I'm sure that flags me as a social reactionary or something, but I don't like the song...Ha ha. Yeah. I do like that song so I don't have that problem, but I certainly would be careful about expressing dislike of it. (Lyrics. Here's Sam Cooke singing it. And here's Adam Lambert singing it in last night's finale.)
It's like: Don't you care about civil rights? Really: Don't you hate when there's some work of art — e.g., "Schindler's List" — that you don't even want to risk looking at with a neutrally critical eye? Don't you hate when a work of art comes to you encrusted with moral/political importance that denies you the freedom to say it's bad? Well, say it's bad then! Fight back. It's a matter of moral and political importance.
Anyway, back at Throwing Things, Adam responds to Kim:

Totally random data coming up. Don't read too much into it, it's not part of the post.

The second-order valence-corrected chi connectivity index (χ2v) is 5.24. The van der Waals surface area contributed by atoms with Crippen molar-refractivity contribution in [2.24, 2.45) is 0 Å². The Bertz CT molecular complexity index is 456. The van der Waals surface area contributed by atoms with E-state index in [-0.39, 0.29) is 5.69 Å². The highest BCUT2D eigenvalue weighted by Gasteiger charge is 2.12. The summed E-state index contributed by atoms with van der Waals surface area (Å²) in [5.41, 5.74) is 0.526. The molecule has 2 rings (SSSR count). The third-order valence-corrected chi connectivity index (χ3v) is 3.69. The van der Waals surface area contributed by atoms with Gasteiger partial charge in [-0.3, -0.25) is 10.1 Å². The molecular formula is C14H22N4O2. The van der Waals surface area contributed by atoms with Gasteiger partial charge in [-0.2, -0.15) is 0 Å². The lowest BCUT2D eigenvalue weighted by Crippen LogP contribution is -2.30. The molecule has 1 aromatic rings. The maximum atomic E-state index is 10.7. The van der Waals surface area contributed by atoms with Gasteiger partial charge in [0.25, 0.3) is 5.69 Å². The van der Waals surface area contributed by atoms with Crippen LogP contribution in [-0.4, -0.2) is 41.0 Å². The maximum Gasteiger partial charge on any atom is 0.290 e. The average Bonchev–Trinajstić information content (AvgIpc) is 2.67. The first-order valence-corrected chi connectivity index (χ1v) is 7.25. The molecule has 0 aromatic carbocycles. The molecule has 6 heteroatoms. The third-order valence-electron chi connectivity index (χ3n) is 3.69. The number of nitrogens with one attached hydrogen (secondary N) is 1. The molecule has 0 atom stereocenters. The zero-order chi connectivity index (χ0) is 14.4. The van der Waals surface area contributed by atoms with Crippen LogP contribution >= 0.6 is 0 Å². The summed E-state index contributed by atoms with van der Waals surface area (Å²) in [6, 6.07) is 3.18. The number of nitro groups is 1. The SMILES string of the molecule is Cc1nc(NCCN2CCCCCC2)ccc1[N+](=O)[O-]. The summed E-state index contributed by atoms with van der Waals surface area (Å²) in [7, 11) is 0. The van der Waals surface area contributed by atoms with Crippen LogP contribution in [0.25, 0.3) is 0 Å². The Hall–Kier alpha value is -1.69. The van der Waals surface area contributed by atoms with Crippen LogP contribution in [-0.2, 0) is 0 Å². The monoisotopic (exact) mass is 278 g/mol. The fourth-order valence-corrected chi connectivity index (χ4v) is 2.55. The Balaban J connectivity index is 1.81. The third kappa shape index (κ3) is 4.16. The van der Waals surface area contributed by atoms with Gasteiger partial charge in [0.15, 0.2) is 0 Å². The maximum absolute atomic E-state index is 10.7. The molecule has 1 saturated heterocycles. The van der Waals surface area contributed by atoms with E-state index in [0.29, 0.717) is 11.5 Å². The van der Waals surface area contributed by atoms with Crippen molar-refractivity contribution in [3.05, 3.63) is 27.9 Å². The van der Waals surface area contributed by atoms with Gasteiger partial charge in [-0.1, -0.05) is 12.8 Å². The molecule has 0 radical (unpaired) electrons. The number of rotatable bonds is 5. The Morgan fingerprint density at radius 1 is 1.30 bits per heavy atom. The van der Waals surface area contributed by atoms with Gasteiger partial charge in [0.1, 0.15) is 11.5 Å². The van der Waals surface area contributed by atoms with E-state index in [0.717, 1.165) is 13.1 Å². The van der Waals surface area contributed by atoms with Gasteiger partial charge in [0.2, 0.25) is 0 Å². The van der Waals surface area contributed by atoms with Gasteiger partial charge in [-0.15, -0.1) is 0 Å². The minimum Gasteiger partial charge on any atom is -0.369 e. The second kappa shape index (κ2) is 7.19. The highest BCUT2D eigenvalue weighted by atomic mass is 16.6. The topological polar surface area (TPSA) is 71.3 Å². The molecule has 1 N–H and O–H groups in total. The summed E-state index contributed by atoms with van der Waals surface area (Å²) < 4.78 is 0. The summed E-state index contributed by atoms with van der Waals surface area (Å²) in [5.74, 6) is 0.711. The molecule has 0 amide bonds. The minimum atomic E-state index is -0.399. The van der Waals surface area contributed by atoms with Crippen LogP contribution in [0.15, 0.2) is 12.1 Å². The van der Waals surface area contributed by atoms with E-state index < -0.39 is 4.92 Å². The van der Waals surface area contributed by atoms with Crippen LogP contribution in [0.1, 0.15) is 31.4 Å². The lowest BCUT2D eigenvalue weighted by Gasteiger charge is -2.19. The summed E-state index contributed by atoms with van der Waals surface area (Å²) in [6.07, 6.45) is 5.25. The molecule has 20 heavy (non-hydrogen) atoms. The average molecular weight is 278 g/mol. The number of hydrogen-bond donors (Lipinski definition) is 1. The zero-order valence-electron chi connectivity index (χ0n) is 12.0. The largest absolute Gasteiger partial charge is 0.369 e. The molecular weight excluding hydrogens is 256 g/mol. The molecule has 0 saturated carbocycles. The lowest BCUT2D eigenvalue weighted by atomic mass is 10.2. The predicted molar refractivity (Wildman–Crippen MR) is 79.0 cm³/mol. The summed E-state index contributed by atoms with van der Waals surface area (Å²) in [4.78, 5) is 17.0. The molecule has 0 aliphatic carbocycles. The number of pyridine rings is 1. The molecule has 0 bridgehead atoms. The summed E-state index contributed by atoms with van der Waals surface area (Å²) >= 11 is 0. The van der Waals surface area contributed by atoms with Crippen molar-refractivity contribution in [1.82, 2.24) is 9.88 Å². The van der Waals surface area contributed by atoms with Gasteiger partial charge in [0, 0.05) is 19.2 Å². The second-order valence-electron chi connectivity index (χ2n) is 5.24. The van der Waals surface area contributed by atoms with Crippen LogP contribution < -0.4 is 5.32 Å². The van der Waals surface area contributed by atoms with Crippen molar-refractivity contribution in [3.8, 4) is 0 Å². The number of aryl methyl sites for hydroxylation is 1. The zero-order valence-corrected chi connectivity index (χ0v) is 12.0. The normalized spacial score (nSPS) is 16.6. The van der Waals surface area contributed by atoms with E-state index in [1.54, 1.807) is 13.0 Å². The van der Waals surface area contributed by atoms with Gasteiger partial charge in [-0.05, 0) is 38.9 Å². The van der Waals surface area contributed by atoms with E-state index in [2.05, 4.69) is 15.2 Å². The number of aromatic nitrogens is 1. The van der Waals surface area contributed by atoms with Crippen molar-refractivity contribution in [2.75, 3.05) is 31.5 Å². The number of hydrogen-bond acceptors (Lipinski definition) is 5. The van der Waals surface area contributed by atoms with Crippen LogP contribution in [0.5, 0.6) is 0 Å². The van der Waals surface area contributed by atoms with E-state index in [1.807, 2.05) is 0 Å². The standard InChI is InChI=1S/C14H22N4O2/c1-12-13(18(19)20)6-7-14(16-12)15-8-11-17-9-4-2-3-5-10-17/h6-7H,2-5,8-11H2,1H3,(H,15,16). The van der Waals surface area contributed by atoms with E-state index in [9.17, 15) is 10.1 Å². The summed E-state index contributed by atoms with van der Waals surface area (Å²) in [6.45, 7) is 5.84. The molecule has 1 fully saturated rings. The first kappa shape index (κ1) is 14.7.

I'm just going to assume that the people who don't like Adam will find his "A Change Is Gonna Come" indulgent. I guess I was hoping for that little wink that acknowledged the gravity of the change Sam Cooke was singing about and which Lambert presumably was connecting with in his own interpretation. But he cut both the "too hard living but I'm afraid to die" and "go downtown"/"don't hang around" verses, the latter of which especially would have brought that home, and so what we were left with was a song sung well but without the depth that could have made it transcendent. What change, Adam?Transform a song about black people into a song about gay people? Gay people aren't born by the river in a little tent. Would you buy a glammed up gay guy asking for sympathy for his troubles in words written about poverty and race discrimination? I guess it's possible to do that, but also probably in bad taste to horn in on the unique suffering memorialized in "A Change Is Gonna Come."